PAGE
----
3. Questionable caution?

NASCAR followed its rules in calling for a caution when there was rain over part of the Daytona road course last week, but the situation raises questions of if the rule should continue with how it can impact a race.

Section 10.6.5.a states: “When the race is started under ‘dry’ or normal conditions and NASCAR determines conditions are too ‘wet” to continue under ‘dry’ condition equipment, NASCAR will illuminate the caution lights and/or display the yellow flag.”

NASCAR issued a caution less than 15 laps from the finish with rain over part of the 3.61-mile course. The caution split the field. Several cars pitted for tires — but not rain tires. Among those who pitted were eventual winner Christopher Bell and eventual third-place finisher Denny Hamlin. Joey Logano stayed out, inheriting the lead. He went on to finish second on older tires.

With new tires faster, the caution gave those who pitted an advantage. The caution also bunched the field, leading to more cautions. Cars were not out of the infield on the restart before a caution was called for Tyler Reddick’s damaged car. On the next restart, the field again didn’t exit the infield before a yellow flag.

NASCAR cited safety as a reason for the caution for rain over part of the track. The question is if NASCAR should continue to make that call or allow drivers and teams to decide if and when to pit for rain tires.

“The way to get away from this gray area of a call on whether to switch to rain tires or not is to allow the teams to do it,” Kurt Busch said. “But here we are at Daytona, doing 180 mph on the back straightaway or in the banking on the oval and if we’re on slicks and a rain shower hits that section of the track and cars are spinning out wrecking, then the teams are going to be like ‘Where was the yellow?’ So, it’s a catch-22.

And yes, we’re going to Road America, a 4-mile road course. Daytona is 3.6. COTA, I don’t know the distance (3.41 miles), but it’s huge. Turn 11 is probably a mile and a half away, as the crow flies, from the front straightaway. So, we’ve got to look at local cautions. Those have gone away over the years. It’s now just one major caution it seems like. And it was a tough call for NASCAR to have to make but it was on the side of safety.”

Said Austin Dillon: “I think it would put an interesting fold into the race where we had to make the decision ourselves until we lose five cars in one corner because the caution didn’t come out and we couldn’t get back around to pit road to put them on.”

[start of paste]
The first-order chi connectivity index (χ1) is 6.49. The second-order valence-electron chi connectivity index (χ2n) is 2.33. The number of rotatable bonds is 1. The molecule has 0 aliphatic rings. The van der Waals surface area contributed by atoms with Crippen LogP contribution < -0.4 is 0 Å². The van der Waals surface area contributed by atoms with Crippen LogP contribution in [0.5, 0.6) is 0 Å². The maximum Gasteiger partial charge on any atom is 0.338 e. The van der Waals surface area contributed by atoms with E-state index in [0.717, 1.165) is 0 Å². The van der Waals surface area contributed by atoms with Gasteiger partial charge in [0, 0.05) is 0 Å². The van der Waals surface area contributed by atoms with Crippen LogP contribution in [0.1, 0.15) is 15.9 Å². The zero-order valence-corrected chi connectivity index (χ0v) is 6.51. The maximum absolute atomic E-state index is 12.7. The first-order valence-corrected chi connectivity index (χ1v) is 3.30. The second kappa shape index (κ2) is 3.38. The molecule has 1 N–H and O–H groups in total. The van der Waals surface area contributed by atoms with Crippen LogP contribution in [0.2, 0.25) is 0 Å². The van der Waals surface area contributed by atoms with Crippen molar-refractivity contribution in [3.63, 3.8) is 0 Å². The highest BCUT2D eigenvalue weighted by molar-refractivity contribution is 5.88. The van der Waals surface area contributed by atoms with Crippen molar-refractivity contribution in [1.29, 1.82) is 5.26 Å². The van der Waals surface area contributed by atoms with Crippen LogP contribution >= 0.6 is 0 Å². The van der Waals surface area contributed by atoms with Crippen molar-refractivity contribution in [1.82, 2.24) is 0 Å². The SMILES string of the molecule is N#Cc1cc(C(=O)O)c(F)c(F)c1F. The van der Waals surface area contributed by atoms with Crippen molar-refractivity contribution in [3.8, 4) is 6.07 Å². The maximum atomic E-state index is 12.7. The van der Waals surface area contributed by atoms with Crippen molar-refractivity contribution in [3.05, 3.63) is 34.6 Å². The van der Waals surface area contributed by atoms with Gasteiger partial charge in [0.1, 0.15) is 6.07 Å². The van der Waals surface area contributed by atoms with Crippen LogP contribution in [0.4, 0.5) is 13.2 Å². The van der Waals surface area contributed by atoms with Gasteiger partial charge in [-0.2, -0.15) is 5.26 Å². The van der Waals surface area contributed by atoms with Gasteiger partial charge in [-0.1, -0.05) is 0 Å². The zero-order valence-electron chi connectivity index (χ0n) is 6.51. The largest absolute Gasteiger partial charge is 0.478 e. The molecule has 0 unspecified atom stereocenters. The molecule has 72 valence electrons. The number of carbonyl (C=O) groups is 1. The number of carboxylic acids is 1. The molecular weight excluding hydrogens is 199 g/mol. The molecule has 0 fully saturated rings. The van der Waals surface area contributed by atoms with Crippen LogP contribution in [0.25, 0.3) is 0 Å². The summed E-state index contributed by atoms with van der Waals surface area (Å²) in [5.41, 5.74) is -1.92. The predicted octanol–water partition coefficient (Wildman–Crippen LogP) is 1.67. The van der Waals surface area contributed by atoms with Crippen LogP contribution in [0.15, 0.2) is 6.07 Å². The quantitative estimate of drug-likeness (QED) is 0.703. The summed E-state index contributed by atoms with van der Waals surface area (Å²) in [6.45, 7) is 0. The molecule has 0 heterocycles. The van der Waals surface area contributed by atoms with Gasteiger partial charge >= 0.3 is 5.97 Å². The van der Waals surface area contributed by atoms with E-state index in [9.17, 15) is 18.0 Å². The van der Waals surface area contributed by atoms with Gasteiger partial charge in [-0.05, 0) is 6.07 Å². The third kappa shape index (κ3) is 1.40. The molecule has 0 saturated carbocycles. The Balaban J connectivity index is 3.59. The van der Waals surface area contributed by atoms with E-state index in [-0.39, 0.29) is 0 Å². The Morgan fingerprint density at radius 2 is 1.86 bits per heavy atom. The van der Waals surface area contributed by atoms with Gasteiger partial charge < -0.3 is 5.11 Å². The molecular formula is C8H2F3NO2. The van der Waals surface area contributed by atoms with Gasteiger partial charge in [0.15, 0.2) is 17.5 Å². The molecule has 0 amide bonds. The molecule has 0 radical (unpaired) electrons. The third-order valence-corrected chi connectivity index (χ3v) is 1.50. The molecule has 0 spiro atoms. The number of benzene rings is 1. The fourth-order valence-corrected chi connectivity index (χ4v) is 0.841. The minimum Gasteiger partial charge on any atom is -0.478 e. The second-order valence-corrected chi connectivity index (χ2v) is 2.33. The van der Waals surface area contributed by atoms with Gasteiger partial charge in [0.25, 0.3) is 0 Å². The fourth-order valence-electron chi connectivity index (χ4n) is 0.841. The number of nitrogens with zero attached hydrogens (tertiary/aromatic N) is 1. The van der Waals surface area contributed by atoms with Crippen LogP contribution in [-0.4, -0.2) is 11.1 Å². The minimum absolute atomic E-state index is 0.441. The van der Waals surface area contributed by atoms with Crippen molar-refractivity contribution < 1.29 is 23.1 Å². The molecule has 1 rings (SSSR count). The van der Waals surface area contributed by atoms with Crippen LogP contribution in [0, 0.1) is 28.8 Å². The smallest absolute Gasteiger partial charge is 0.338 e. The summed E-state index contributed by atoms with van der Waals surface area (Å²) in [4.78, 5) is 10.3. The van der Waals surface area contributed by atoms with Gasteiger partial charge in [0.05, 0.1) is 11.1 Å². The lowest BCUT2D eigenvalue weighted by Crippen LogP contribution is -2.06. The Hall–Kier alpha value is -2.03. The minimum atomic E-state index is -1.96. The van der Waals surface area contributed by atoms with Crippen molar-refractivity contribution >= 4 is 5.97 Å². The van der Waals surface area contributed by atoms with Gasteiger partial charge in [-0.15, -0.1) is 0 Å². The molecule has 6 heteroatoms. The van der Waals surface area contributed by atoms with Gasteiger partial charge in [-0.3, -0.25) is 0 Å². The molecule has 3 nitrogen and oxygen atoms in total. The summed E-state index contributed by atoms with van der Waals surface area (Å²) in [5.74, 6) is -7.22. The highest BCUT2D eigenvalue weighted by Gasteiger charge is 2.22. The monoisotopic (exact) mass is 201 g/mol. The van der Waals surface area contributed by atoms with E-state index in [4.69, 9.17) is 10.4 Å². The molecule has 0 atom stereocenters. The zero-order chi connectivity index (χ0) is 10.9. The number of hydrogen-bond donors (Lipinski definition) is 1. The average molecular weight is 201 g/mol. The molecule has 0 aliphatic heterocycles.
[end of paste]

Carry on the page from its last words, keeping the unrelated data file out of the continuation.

4. A win years in the making

Christopher Bell’s first Cup victory last week marked a significant moment for Toyota’s driver development program.

A program that has produced Kyle Larson, Erik Jones, William Byron and Daniel Suarez, among others, celebrated Bell’s win and climb up the manufacturer’s ladder last weekend at Daytona.

“Christopher’s win was extra special for Toyota,” said David Wilson, president of Toyota Racing Development. “We started with him 10 years ago, racing in dirt. He’s our first development driver that came all the way from dirt to winning at the highest level of North American motorsports. A big part of the reason he’s there is because of Toyota and the belief we put in him. His family does not have the resources and that’s why we invest and will continue to invest (in young drivers).”

NASCAR Cup Series O'Reilly Auto Parts 253 At Daytona
Christopher Bell after winning his first Cup race last week at Daytona. (Photo by James Gilbert/Getty Images)

Wilson also noted the sponsors that back Toyota’s development program and went on to say: “Christopher Bell’s win on Sunday for me justified every dollar we’ve spent, every hour we’ve spent, all the blood, sweat and tears. Jackpot. That’s all it takes. You find one Hope Diamond and all the hours of mining make it worthwhile. We had a great idea that Christopher was that kind of a talent.”

Wilson likened his pride to a parent who sees their child graduate college and get their first job.